The Sundance Film Festival is heading into its final hours and there’s much talk around Park City about what films could factor into tomorrow night’s awards ceremony. The U.S. Dramatic prize in particular has recently given a trio of films – Courtney Hunt’s “Frozen River,” Lee Daniels’ “Precious” and Debra Granik’s “Winter’s Bone” – a significant launching pad for a very successful theatrical release. All three ended up with major Oscar nominations (including a best actress nod hat trick in Melissa Leo, Gabourey Sidibe and Jennifer Lawrence) and respectable to fantastic box office.
So what’s going to win this year? indieWIRE‘s poll of critics and bloggers have given the highest grade averages (either “B+” or “A-“) to Vera Farmiga’s “Higher Ground,” Drake Doremus’s “Like Crazy,” Sean Durkin’s “Martha Marcy May Marlene,” Dee Rees’ “Pariah,” Jeff Nichols’ “Take Shelter,” and Azazel Jacobs’ “Terri.” It’s really quite hard to say which among them might speak especially strongly to a jury made up of actress America Ferrara, film critic Todd McCarthy, cinematographer Tim Orr and directors Kimberly Peirce and Jason Reitman. Though each have received a generally strong critical reaction, each did have their fair share of detractors.
indieWIRE asked around about what films folks thought might be having a good night tomorrow.
“I’m guessing that the dramatic jury will favor ‘Pariah,’ ‘Take Shelter’ and ‘Martha Marcy May Marlene,'” indieWIRE‘s film critic Eric Kohn said. “It depends on whether they want to go for a commercial crowdpleaser (‘Pariah’) or something more cinematically challenging (the other two).”
The Salt Lake City Tribune‘s Sean Means put his money on “Marcy May” for the top prize, and suggested Dee Rees would take home the directing prize for “Pariah.”
Another film to factor into the equation is Mike Cahill’s “Another Earth,” which found a particularly alienating response but some people really love it.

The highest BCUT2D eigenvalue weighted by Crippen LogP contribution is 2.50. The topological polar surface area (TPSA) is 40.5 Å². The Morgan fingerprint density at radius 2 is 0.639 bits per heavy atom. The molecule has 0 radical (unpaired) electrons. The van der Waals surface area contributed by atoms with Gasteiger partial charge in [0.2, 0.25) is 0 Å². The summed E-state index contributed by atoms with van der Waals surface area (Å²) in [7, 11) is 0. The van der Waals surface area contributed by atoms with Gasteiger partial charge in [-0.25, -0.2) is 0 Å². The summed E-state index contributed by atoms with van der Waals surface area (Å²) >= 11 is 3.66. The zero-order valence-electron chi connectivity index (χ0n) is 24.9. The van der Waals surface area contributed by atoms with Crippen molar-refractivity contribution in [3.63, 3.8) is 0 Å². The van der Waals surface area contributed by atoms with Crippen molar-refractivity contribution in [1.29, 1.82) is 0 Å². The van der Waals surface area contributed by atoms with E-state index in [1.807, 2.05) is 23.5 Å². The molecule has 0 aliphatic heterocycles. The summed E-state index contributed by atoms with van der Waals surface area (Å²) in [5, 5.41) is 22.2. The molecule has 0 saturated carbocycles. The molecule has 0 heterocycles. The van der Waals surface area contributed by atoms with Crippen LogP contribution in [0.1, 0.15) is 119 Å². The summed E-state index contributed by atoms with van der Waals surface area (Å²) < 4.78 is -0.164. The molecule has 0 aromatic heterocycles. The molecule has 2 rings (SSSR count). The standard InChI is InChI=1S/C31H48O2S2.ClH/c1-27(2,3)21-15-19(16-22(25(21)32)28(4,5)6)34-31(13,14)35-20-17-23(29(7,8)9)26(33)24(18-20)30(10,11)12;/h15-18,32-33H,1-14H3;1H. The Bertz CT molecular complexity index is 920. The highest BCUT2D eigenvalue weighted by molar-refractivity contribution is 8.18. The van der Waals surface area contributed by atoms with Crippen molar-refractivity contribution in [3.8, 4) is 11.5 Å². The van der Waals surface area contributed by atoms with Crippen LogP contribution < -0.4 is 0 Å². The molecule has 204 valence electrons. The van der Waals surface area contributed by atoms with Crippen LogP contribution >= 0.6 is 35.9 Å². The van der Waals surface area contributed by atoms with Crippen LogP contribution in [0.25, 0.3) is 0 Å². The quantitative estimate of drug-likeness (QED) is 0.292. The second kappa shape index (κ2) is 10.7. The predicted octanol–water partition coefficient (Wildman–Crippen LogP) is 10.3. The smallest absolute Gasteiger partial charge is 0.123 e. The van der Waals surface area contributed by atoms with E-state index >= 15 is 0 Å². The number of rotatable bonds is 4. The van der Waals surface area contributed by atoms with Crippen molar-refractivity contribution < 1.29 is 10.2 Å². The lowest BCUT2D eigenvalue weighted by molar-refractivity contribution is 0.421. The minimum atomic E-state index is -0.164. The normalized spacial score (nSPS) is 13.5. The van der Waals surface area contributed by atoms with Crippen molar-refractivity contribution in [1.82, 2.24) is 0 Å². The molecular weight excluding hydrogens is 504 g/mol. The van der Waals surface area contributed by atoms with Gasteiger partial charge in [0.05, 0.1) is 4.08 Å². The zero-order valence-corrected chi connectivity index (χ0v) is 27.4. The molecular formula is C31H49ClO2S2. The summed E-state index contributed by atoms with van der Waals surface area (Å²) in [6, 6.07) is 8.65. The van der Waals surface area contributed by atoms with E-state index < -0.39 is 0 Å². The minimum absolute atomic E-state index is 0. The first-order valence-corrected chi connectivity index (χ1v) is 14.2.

“I have a hunch that ‘Another Earth’ is going to win something in the dramatic category,” The Toronto Star‘s Peter Howell said. “It’s such a strong first feature by Mike Cahill and his star and co-screenwriter Brit Marling is one of the acting finds of the fest.”
There’s quite a few prizes to go around beyond the top one – the audience award, directing, cinematography, screenwriting, and special jury prizes – so expect the majority of those films to find notice one way or another (check out indieWIRE‘s coverage of last year’s ceremony here).
Beyond U.S. Dramatic, there’s also much discussion about what might win the very strong U.S. Documentary section.
“The U.S. doc competition favorite is obviously ‘Page One: A Year Inside the New York Times,'” Eric Kohn said, “but it could be edged out by a movie with more emotional content, such as ‘We Were Here‘ or ‘How to Die in Oregon.”
All three of those films got top marks from indieWIRE‘s poll of critics and bloggers, as did “Crime After Crime,” and “BEING ELMO: A Puppeteer’s Journey.” The Salt Lake City Tribune‘s Sean Means suggested the jury – made up of Jeffrey Blitz (“Rocket Science”), “The Simpsons” creator Matt Groening, director Laura Poitras (“My Country, My Country”), editor Sloane Kevin (“Taxi to the Dark Side”) and Jess Search, chief executive of the Channel 4 BRITDOC Foundation – would go with “How To Die in Oregon.”
As for the rest of the categories, “Bellflower” and “sound of my voice” are strong possibilities in the NEXT section; “The Blackpower Mixtape 1967-1975,” “Senna,” “The Bengali Detective,” “Shut Up Little Man! An Audio Misadventure” and “Project Nim” are good bets in the exceptional World Doc section; and “Tyrannosaur,” “Kinyarwanda” and “The Guard” have buzz in the World Dramatic section.
For more on all these films, including interviews, reviews and criticWIRE grades, check out indieWIRE’s complete guide to the fest. And don’t forget to check back with us tomorrow night for full coverage live from the Sundance awards ceremony.